- Primary Circular Reactions(2-4 months) Reflexive behaviors occur in stereotyped repetition such as opening and closing fingers repetitively. The primary motivation is self-agency. the fact that one can close and open fingers at will, leads to development of concept of self-will, an important ingredient of consciousness.
- Secondary Circular Reactions(4-8 months) Repetition of change actions to reproduce interesting consequences such as kicking one’s feet to move a mobile suspended over the crib. Here the motivation is primarily of pleasure. One moves the mobile as it is pleasurable to watch, makes a pleasurable noise.
- Coordination of Secondary Reactions(8-12 months) Responses become coordinated into more complex sequences. Actions take on an “intentional” character such as the infant reaches behind a screen to obtain a hidden object. Here the grand transition that Dougals talks about takes place- motivation is now dictated by predicting the worldly outcome and archiving success in actions. The motivation is for success and predictive in nature. Chaining of world events also happens in successfully forming a world representation.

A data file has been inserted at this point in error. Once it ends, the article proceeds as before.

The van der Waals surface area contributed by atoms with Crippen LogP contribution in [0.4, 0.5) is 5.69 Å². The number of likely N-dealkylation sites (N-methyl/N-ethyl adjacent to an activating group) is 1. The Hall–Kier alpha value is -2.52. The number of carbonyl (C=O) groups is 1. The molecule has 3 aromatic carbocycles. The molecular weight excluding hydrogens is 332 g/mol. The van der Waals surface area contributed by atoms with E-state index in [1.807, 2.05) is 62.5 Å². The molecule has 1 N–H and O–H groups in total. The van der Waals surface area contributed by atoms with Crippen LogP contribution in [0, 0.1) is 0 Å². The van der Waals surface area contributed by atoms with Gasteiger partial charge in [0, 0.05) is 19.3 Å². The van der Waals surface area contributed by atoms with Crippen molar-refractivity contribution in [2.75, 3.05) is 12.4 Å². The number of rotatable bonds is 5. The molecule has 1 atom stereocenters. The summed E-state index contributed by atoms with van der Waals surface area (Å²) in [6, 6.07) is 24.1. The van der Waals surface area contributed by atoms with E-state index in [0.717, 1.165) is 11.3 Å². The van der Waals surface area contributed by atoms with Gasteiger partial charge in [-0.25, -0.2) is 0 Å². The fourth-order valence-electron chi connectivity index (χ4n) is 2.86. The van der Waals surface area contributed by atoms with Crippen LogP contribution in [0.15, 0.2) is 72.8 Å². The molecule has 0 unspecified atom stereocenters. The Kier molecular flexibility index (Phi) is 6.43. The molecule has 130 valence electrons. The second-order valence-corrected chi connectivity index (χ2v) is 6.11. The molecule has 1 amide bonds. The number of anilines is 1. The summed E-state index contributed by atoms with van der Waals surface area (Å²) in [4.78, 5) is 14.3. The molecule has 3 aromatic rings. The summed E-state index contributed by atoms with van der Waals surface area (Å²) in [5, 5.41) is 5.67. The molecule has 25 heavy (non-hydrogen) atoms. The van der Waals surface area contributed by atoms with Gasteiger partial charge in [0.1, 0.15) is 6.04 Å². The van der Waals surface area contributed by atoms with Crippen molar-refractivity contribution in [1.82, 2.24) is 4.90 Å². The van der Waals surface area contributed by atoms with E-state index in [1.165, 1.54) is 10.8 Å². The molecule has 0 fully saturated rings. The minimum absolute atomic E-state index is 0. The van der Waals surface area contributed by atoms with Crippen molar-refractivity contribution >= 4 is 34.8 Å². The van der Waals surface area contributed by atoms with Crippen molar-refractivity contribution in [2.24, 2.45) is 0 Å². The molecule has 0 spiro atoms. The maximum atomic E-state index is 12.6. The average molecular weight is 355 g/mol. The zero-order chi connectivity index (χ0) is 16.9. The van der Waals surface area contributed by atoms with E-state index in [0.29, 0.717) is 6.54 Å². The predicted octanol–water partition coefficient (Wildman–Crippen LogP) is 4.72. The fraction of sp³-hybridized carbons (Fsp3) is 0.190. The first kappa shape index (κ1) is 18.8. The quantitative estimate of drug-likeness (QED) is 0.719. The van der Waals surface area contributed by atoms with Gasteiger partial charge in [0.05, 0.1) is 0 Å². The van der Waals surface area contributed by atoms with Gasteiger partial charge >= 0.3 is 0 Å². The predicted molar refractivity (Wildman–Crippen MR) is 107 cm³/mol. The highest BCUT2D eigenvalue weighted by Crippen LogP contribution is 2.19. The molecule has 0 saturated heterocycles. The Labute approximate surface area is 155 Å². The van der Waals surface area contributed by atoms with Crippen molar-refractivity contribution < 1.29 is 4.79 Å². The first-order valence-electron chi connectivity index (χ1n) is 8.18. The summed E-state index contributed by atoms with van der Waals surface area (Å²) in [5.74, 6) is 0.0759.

- Tertiary Circular Reactions(12-18 months) . Discovery of new ways to produce the same consequence or obtain the same goal such as the infant may pull a pillow toward him in an attempt to get a toy resting on it. The motivation now is novelty – finding novel ways of doing the same thing. Here situation A leads to situation C, but action taken to make the transition may be B or D or E.
The time frames above are tentative and I believe one can observe tertiary reactions in children below 9 months of age. The cognitive revolution that Tomasello et al mention, at 9 months of age, when a children starts recognizing other people as intentional agents , leads to a phenomenal change in consciousness also. But that would be going to the sixth stage of my 8 stage developmental framework, probably taking us to pre-operational period. It definitely would mark a major transition.
I find the above theory of infant consciousness development tenable and compatible with my won framework. Would love to hear conflicting theories, frameworks.